R20bn Swazi Rail Link being prepared for presentation to investors before year-end
An expression of interest (EoI) for the R20-billion crossborder Swazi Rail Link infrastructure project between South Africa and Swaziland will be released to potential investors before the end of 2017, South Africa’s Transnet Freight Rail (TFR) and Swaziland Rail confirmed on Thursday.
The 150-km greenfield railway line from Lothair, in South Africa, to Sidvokodvo, in Swaziland, is designed to open up a dedicated general-freight corridor, firstly to the Port of Richards Bay, in KwaZulu-Natal, but later also the Port of Maputo, in Mozambique.
The line, which would integrate with TFR’s network on either side of the Swaziland border, would also release capacity on the coalexport corridor, which currently handles between 15- and 17-million tons of general freight yearly.
By relieving the corridor of almost all its general freight, TFR would align the rail network with the coal-handling capacity that exists at Richards Bay in a bid to facilitate an increase in exports, initially from Mpumalanga coal mines, but progressively from the Waterberg, in Limpopo, and eventually also from neighbouring Botswana.
Swaziland Rail CEO Stephenson Ngubane and TFR CEO Ravi Nair said the project feasibility had been completed and that work was currently under way to package the project for presentation to private investors.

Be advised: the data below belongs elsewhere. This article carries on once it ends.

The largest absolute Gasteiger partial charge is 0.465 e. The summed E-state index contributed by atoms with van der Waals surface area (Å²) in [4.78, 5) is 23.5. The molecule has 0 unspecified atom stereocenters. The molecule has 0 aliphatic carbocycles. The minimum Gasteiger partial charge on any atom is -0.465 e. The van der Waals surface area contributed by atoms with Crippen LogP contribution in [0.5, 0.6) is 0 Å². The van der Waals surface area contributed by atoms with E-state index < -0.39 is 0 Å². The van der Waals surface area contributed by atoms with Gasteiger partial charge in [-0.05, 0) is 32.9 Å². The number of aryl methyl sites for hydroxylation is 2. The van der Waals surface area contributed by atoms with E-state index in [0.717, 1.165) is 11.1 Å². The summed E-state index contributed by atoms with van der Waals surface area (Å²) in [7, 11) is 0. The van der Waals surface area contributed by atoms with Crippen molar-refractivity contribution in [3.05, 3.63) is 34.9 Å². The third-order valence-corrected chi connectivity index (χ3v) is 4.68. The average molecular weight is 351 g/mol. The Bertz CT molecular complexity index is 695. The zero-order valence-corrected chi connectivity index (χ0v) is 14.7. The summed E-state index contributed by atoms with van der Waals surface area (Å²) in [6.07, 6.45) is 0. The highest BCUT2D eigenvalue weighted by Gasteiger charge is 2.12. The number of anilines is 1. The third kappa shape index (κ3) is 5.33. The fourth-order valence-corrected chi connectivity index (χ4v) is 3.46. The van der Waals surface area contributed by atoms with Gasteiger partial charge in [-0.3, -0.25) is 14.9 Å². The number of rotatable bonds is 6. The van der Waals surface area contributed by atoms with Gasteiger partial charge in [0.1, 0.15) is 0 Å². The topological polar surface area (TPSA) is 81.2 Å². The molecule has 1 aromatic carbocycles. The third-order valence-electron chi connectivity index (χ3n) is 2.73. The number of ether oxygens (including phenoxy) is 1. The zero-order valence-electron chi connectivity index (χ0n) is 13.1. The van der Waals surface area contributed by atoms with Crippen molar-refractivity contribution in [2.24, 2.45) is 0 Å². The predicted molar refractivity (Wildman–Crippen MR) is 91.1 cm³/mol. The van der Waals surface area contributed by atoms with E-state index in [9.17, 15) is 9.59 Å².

Transnet was in the process of acquiring the 506 ha of land required for the project on the South African side of the border and was in discussions with communities on the relocation of several households. Swaziland, meanwhile, was in talks with 15 chiefdoms regarding the relocation of 235 homesteads to make way for the project.
All environmental permits had been secured, as had a water-use licence and early-stage discussions were under way with potential customers.
“We are not being prescriptive about the type of model, but in our view it is unlikely to be a concession. Where TFR needs to operate, we will operate. Where Swazi Rail needs to operate, they will operate,” Nair explained.
“The model we are working on now is the SPV. It means that we are looking to attract project financing and that the revenue generated will be used to pay back investors and meet operating costs. After maybe 20 or 25 years, or when the loans have been repaid, the SPV would dissolve,” Ngubane added.
The infrastructure would also need to traverse challenging, at times mountainous, terrain and its construction was expected to comprise no less than 300 separate civil engineering works, including bridges and culverts.
During construction it is estimated that 3 000 direct construction jobs would be created in South Africa and a further 6 500 in Swaziland, where 100 km of the 150 km line would be laid.